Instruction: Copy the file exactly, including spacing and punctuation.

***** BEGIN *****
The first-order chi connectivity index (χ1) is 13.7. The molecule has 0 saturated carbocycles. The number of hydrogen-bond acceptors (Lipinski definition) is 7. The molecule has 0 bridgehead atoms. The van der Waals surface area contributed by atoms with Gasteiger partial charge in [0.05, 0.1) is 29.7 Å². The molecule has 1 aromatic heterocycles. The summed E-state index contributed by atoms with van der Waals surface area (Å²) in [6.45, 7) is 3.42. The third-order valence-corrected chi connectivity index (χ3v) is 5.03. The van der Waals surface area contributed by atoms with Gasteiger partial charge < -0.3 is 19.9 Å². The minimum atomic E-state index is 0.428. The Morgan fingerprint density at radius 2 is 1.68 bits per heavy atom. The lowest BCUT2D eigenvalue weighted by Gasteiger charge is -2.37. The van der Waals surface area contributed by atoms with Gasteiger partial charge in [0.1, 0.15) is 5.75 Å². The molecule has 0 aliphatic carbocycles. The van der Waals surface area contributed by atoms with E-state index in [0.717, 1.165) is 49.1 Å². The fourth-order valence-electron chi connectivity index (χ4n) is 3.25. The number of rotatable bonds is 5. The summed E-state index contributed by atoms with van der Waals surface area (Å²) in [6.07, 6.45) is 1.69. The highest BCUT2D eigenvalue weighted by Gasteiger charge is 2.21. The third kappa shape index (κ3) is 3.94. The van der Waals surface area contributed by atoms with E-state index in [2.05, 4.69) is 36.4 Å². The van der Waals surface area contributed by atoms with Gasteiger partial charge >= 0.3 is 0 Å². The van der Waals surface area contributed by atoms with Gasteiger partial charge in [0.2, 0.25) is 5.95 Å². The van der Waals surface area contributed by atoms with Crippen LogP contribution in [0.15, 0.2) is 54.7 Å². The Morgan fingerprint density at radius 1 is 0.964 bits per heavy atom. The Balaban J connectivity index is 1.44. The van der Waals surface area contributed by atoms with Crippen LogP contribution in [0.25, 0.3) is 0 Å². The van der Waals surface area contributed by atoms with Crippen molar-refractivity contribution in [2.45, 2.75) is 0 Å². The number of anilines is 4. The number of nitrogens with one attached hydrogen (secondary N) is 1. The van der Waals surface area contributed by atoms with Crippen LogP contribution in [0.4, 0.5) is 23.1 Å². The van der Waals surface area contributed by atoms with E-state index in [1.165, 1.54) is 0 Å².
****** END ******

The first-order chi connectivity index (χ1) is 13.7. The molecule has 0 saturated carbocycles. The number of hydrogen-bond acceptors (Lipinski definition) is 7. The molecule has 0 bridgehead atoms. The van der Waals surface area contributed by atoms with Gasteiger partial charge in [0.05, 0.1) is 29.7 Å². The molecule has 1 aromatic heterocycles. The summed E-state index contributed by atoms with van der Waals surface area (Å²) in [6.45, 7) is 3.42. The third-order valence-corrected chi connectivity index (χ3v) is 5.03. The van der Waals surface area contributed by atoms with Gasteiger partial charge < -0.3 is 19.9 Å². The minimum atomic E-state index is 0.428. The Morgan fingerprint density at radius 2 is 1.68 bits per heavy atom. The lowest BCUT2D eigenvalue weighted by Gasteiger charge is -2.37. The van der Waals surface area contributed by atoms with Gasteiger partial charge in [0.1, 0.15) is 5.75 Å². The molecule has 0 aliphatic carbocycles. The van der Waals surface area contributed by atoms with E-state index in [0.717, 1.165) is 49.1 Å². The fourth-order valence-electron chi connectivity index (χ4n) is 3.25. The number of rotatable bonds is 5. The summed E-state index contributed by atoms with van der Waals surface area (Å²) in [6.07, 6.45) is 1.69. The highest BCUT2D eigenvalue weighted by Gasteiger charge is 2.21. The third kappa shape index (κ3) is 3.94. The van der Waals surface area contributed by atoms with E-state index in [2.05, 4.69) is 36.4 Å². The van der Waals surface area contributed by atoms with Gasteiger partial charge >= 0.3 is 0 Å². The van der Waals surface area contributed by atoms with Gasteiger partial charge in [0.2, 0.25) is 5.95 Å². The van der Waals surface area contributed by atoms with Crippen LogP contribution in [0.15, 0.2) is 54.7 Å². The Morgan fingerprint density at radius 1 is 0.964 bits per heavy atom. The Balaban J connectivity index is 1.44. The van der Waals surface area contributed by atoms with Crippen LogP contribution in [0.25, 0.3) is 0 Å². The van der Waals surface area contributed by atoms with Crippen molar-refractivity contribution in [2.45, 2.75) is 0 Å². The number of anilines is 4. The number of nitrogens with one attached hydrogen (secondary N) is 1. The van der Waals surface area contributed by atoms with Crippen LogP contribution in [0.4, 0.5) is 23.1 Å². The van der Waals surface area contributed by atoms with E-state index in [1.165, 1.54) is 0 Å².